We’ve met some people in the village, including our neighbours who we speak Russian with because we can’t speak Bulgarian good enough yet and they can’t speak English or French. 

And we’ve met the Mayor, who also works in one of the shops here.  And we say ‘good day’ to anyone we pass when we’re out for a walk, or going to the shop.  Little old ladies often stop in the street for a chat. Although there are language barriers, we do seem to understand each other and they all wish us luck and happiness in our new home.

dobri dyal in snow
And it snows here in winter!

The whole village already knows about us, although we haven’t met everyone yet.  Word gets around quickly in small villages. Whenever we meet someone new, they say something like ‘Oh, yes, I heard about you’. 

We are looking forward to our new life, which started with the New Year, in our new country and in a new village.  It’s going to be a very different life than the one we had in Moscow for 10+ years. We’ve gone from 24 hour living in a city with more than 12 million residents, to a little Bulgarian village with a couple of shops and around 1000 residents.

Let’s see what this new life brings us!

our street in snow
Our street in the snow

What’s in store for you in 2021?  Have you started a new life?  Or maybe you’ve decided to make some improvements in your life in 2021.  Let us all know about it in the comments below!

And here’s a video to show you our new home!

~ Cheryl

Author: Cheryl

I'm an Australian woman who is now living in a village in rural Bulgaria. I lived for 12 years in Moscow, Russian Federation, working as an English language teacher. My current loves are my husband and my vegetable garden.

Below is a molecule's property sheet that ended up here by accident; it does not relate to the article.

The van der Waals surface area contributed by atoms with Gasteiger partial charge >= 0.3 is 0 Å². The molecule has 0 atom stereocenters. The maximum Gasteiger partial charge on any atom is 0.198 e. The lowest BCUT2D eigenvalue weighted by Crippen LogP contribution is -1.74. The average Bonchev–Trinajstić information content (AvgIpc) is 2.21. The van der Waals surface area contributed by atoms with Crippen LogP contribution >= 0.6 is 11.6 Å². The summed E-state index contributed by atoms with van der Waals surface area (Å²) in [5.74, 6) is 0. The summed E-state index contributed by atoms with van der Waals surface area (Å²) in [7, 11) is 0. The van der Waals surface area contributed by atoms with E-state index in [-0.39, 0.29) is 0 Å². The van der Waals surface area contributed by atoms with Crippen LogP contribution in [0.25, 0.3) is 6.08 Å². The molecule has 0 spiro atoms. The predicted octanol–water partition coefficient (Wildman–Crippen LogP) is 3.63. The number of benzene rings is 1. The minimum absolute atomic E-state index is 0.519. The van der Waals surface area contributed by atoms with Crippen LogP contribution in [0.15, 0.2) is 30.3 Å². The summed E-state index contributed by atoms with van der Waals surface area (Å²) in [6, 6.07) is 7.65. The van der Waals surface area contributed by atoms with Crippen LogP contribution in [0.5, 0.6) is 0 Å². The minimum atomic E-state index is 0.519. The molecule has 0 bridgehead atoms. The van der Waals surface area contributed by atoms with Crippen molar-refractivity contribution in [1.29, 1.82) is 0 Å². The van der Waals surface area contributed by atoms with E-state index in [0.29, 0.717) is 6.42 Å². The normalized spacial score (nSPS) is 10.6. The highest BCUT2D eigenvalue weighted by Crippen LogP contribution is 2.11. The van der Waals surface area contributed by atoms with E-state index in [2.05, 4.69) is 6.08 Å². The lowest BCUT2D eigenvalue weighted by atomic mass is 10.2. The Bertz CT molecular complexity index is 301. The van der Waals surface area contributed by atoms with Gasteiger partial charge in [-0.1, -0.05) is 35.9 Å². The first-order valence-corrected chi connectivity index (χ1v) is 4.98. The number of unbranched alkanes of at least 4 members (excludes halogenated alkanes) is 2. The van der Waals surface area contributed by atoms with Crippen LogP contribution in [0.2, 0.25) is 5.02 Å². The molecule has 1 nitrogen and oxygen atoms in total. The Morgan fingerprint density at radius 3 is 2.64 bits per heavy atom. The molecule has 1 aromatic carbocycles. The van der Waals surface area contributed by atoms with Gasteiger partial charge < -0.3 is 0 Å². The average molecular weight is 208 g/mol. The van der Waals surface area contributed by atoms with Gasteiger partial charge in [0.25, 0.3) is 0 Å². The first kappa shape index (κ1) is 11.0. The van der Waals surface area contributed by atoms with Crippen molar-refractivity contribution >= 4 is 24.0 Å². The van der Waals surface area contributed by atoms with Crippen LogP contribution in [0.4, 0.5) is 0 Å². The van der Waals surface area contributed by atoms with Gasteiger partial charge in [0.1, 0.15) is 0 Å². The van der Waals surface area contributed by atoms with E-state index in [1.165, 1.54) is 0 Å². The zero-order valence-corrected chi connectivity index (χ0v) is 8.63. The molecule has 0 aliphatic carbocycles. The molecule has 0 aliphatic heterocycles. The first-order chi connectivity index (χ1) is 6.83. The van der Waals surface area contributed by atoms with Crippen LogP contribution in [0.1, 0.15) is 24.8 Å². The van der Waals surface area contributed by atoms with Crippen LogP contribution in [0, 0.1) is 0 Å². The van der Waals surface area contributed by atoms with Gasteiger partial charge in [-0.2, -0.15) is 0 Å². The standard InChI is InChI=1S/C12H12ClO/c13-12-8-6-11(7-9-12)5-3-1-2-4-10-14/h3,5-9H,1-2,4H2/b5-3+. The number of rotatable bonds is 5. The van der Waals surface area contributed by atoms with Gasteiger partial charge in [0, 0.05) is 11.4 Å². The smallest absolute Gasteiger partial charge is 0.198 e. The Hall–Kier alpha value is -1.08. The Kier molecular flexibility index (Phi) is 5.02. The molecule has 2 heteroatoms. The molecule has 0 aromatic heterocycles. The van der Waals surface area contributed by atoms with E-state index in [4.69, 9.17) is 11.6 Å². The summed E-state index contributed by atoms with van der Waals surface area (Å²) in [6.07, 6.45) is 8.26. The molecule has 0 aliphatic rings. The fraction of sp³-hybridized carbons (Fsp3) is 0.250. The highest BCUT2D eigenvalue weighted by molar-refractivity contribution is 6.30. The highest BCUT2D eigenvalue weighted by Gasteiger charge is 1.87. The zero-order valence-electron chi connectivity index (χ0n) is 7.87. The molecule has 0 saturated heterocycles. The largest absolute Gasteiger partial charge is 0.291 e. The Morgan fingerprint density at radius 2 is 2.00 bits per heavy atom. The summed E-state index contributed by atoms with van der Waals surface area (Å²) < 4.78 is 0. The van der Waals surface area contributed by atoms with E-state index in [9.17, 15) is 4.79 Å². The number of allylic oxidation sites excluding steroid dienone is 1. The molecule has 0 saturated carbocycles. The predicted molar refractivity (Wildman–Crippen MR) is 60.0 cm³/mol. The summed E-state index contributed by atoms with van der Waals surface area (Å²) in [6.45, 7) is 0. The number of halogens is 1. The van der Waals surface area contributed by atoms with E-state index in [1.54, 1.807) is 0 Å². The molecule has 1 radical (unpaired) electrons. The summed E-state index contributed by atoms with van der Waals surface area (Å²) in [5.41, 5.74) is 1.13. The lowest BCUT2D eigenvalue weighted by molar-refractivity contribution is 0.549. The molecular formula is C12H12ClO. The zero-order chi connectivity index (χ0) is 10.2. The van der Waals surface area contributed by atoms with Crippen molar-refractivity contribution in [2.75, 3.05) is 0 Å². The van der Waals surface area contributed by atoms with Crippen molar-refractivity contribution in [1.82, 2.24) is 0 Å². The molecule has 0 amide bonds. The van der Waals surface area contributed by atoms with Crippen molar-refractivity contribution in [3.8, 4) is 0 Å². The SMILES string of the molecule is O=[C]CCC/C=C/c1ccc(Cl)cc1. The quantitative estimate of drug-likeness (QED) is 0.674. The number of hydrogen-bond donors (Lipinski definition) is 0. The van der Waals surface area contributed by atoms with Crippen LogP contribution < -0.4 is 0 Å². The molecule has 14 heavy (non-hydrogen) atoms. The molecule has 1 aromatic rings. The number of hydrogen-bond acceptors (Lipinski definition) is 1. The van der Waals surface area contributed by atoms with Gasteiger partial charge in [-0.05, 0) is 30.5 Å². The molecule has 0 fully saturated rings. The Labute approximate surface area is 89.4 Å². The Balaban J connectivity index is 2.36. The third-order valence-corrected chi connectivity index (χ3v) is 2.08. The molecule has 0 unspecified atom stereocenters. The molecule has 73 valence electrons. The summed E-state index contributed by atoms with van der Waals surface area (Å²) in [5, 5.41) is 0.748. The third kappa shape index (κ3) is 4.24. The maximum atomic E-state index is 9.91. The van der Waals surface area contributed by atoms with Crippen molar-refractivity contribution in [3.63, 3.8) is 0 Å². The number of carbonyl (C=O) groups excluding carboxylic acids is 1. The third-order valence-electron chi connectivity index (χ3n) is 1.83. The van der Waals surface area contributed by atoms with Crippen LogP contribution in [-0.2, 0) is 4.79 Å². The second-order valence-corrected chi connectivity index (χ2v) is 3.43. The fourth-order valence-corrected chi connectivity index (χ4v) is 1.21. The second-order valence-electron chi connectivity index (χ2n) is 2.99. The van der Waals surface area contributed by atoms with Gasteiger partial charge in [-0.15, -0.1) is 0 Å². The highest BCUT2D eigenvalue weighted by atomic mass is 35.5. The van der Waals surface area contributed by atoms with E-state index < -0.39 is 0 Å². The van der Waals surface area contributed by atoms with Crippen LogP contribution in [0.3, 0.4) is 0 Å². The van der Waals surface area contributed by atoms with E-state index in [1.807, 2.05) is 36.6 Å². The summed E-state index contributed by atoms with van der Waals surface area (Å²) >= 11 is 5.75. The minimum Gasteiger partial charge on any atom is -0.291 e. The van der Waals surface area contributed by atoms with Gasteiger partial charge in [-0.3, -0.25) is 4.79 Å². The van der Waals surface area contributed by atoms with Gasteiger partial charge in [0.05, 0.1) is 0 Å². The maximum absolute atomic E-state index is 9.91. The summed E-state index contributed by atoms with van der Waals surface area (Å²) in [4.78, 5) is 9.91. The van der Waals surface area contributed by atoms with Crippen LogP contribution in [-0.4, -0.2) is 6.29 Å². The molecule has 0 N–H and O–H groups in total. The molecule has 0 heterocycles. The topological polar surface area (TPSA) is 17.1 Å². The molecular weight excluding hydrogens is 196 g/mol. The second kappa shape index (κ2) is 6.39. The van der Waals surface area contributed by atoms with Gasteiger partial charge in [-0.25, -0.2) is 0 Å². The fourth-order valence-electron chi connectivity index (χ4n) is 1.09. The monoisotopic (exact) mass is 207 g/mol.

35 thoughts on “A New Year – A New Start”

  1. Cheryl, I love this so much!!! Reading your blog always makes me smile from the inside out! I’m living vicariously through you! What an adventuress you are!!! I am trying to be more disciplined. I just published my first blog of 2021! Hoping I do better this year with my goals! Thanks again for your wonderful blog! Rita

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    1. Hi Rita, thanks again for the support! I’m so pleased that you enjoy reading what I write – it’s the very reason I’m writing, for people to enjoy it. It gives me the motivation to continue blogging when I read comments like yours. Not sure I’m an adventuress, but I know I don’t really like living a conventional life! Congratulations on publishing on your blog for the first time this year – I’m off to read it now. Wishing you all the best in 2021. xx

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  2. Hi Cheryl – I loved reading about the lead-up to buying your new home and the thought process behind it all. It’s all so very different to life in Australia, but I imagine it’s a lovely little spot to settle for a while and to enjoy a more rural lifestyle. What will you both be doing for work in the years ahead? Is there somewhere you can teach in the city? So many questions but really good to see you so settled and happy again.

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    1. Hi Leanne, it was a very interesting process, that’s for sure! It’s been so long since I lived in Australia I’ve forgotten what it’s like there! I do love it here, it’s so peaceful and although I knew I wanted to live somewhere like this when I’m older, it’s very nice being here now. Work isn’t on the horizon for me at the moment (if ever), I’m going to be responsible for the garden and the chickens, and hopefully be able to make or trade enough food to reduce our shopping to the very minimum. Olivier’s teaching online for one of the institutes here, but as you can imagine there’s not a lot of demand for language lessons these days, especially French. We’re fine here, cost of living is incredibly cheap and we won’t be travelling for a while (a long while, it seems) so we’ll just sit here and see how self sufficient we can become. Thanks for reading, and ask all the questions you want (although I hope to be writing more posts about life in rural Bulgaria as things happen). Hope you’re having a lovely weekend. x